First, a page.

No celebrities. No humor. No zowie computer graphics or cool music. As TV ads go, the one making its debut tomorrow night is frankly unimpressive. Unless you're a cat.

Exploring new frontiers in niche marketing, Whiskas cat food will unveil a 30-second spot featuring sounds and visuals--rustling leaves, rodenty squeaks, bouncy toys--calculated to appeal directly to its furry consumers. To ensure that the target audience tunes in, the spot is preceded by a 15-second teaser in which an announcer intones, "In a few moments, you'll see the first-ever commercial for cats. . . . Make sure your cat is watching."

Leave aside, for the moment, the conceit that a human can "make sure" a cat does anything at all. The ad, which first aired in kitty-conscious Britain, "is based on some serious cat research," says animal behaviorist Ian Robinson of the Waltham Centre for Pet Nutrition in Leicestershire, England, a facility owned--like the Whiskas brand--by M&M/Mars. It was the Waltham scientists who advised that the spot include high-pitched sounds, "vocalizations" from other cats, high-contrast images such as a mouse silhouette in a bright spotlight, and lots of motion.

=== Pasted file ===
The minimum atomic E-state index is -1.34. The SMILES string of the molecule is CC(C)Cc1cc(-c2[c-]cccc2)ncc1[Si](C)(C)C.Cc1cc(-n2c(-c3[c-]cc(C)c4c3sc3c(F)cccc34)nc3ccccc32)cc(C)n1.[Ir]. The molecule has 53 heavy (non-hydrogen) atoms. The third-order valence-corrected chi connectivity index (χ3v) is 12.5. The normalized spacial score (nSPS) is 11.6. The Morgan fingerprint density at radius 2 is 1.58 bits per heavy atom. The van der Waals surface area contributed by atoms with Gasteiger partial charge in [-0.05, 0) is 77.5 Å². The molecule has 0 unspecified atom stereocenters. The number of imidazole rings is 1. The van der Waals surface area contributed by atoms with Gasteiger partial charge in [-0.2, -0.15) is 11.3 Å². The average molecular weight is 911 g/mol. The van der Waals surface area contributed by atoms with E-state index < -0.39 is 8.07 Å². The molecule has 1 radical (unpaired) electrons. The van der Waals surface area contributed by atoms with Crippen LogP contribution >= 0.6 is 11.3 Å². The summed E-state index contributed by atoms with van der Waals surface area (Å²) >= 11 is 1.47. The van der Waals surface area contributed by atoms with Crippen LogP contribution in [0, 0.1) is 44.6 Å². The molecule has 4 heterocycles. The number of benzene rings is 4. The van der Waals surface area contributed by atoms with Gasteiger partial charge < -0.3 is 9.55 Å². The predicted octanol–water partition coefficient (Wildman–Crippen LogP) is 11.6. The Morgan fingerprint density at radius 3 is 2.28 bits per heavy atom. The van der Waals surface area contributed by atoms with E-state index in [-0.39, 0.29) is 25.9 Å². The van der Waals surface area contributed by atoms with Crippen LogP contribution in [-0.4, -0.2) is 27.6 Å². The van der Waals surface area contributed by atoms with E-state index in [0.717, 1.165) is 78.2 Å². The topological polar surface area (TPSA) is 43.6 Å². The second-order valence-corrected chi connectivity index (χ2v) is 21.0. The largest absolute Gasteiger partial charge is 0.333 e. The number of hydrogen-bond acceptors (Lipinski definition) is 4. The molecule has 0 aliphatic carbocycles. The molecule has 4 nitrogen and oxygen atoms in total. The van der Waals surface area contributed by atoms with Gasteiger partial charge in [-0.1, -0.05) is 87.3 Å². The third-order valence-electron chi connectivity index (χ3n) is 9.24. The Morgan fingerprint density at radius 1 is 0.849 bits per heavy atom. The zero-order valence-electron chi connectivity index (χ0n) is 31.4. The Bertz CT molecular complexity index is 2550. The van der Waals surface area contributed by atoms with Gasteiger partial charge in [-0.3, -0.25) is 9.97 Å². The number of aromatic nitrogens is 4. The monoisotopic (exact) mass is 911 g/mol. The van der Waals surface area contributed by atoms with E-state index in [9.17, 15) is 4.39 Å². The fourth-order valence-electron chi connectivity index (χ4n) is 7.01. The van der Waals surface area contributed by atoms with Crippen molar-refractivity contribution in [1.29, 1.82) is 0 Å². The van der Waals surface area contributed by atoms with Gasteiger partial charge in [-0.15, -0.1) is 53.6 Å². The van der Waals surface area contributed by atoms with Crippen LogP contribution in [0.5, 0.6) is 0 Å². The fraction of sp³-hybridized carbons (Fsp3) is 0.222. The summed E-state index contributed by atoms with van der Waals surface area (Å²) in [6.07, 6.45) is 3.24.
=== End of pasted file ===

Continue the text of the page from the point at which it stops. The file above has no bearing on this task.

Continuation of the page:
Researchers then determined that 60 percent of viewers in what can only be called feline focus groups did evince some response, albeit broadly defined. "Some just show interest by stopping what they're doing," Robinson reports. "Some assume a listening posture, ears pricked forward, head cocked as if they're paying attention. Some of them approach the TV, paw and sniff it. We've even had cats climb on top of the TV and reach down and paw the screen."

As they are unlikely to subsequently head for the local A&P, however, the more significant targets are their human companions--who are supposed to respond not to squeaks but to subtext. "Here's a company actually trying to get the attention of their pet," Whiskas marketing veep John Curtiss says brightly. "Wouldn't that be the same kind of company that would provide us with a wonderful new product?"--like the foil-pouched Whiskas Homestyle Favorites being hereby launched.

Possibly. But in case the fascination of staring at a ball of yarn wears off quickly, the ad--adapted from the U.K. version by D'Arcy, Masius, Benton & Bowles in St. Louis--will air for just a week. Then it's back to more prosaic, your-tabby-will-swoon product claims--leaving intact all those comfortable illusions about which party, in the cat-human dyad, is the master.

CAPTION: Whiskas goes for the furry demographic with its new commercial for cats, airing tomorrow. The ad "is based on some serious cat research," says animal behaviorist Ian Robinson.